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The Inner Game of Anticipation



“And the stockings were hung by the chimney with care in hopes that Saint Nicholas would soon be there” – The Christmas Story

The other day while watching the news I witnessed a report about the day after Thanksgiving fights in Wal-Mart. In one instance, there were two women, so upset, it led to a full-blown tasering over a discounted item. The newscaster jokingly referred to Wal-Mart as “brawl-mart.”

“It’s the most wonderful time of the year” – Popular Christmas Song

Have you ever wondered if all this nonsense is really worth it? I confess its things like this that cause me to ask big questions. It forces me to deal with the ugly side of humanity.  In reality, I am also forced to deal with the ugly side of me. The added pressure of the season can bring out the worst in me if I’m not intentional about tending my heart. Can you relate? Do you get swallowed up by the mayhem of the popular holiday traditions?

This year I decided to acknowledge my tendency towards a gluttonous Advent and clue into my inner voice by understanding the inner game of anticipation.


Webster defines Anticipation like this: “A feeling of excitement about something that is going to happen:the act of preparing for something.”

During this season what are you anticipating? Understanding what you are anticipating and why may help you to live more freely and fully alive.

Unplugging, from the noise in silent contemplation showed me that my anticipation meter had been broken. It’s been a difficult year and so I built up a few invisible walls in my heart. These walls are unnoticeable until I made space in my life to ask, “what I am truly anticipating in this season of Advent?”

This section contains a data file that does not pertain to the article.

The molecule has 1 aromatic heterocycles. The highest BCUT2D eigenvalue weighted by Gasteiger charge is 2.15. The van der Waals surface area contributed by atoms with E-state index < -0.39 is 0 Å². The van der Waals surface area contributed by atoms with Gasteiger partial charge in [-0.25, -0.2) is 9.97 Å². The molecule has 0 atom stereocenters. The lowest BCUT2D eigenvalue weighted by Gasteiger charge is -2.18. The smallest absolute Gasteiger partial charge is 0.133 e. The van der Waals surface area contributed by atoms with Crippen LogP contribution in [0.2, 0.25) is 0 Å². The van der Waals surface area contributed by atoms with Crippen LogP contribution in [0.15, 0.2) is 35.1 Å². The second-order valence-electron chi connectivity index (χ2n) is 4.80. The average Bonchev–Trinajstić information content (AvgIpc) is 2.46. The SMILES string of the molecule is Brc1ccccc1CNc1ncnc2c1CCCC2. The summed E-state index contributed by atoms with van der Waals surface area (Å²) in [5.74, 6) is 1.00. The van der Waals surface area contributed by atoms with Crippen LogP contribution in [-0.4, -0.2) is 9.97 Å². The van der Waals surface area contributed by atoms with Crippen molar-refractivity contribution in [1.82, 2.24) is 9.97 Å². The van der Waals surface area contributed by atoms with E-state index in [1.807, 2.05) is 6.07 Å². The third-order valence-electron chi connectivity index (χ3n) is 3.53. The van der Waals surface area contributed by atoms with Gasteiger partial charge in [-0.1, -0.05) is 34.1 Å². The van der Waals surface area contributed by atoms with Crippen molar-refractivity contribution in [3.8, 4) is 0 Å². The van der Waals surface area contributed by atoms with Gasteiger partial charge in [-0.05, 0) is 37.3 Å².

I was stunned that somehow, life played a trick on me. The only things I anticipate are the challenges life is offering. Do you have daily time to sit down in a quiet place and think?

My Advent quest became clear to me as I processed the gap between what I am anticipating and perhaps what I should be. For me, the Advent season has become an inner game of anticipation. To set my sites on more that the popular holiday traditions like gifts giving, decorating and traveling. It has become my personal quest to set my sights on the things in life that matter most. To become more like an everyday champion looking to the future with hope that God is still in control.

Ideas to Consider:

  • Why not sit down the presents and begin pursuing God’s presence? I realized that I had completely crowded out the “God” stuff for the “gift” stuff. I have allowed my calendar to fill up with activities that have left me spiritually dry. Spiritually speaking how are you doing this season? Why?
  • Why not grow your inner-self instead of your outer-self? Why not exchange the feast for fit? By this, I mean spiritually, emotionally and physically. I still want to enjoy the great food of the season just less of it. In what ways can you get yourself in better shape come December 25th?
  • Why not gift time for yourself and those you care for? A gift of time truly can’t be measured monetarily. Building margin into your life while supplying the ones you love with more of you is not an impossible task. To accomplish this, it’s helpful to be intentional about your scheduling. What are three items you can change about your schedule today to build in the margin for tomorrow?

“I like to compare the holiday season with the way a child listens to a favorite story. The pleasure is in the familiar way the story begins, the anticipation of familiar turns it takes, the familiar moments of suspense, and the familiar climax and ending.” – Fred Rogers

The inner game of anticipation is really about connecting with the spirit of the season. It’s anticipating a new closeness with God, yourself and others you love. Whatever game you find yourself playing this season, why not play like a champ?

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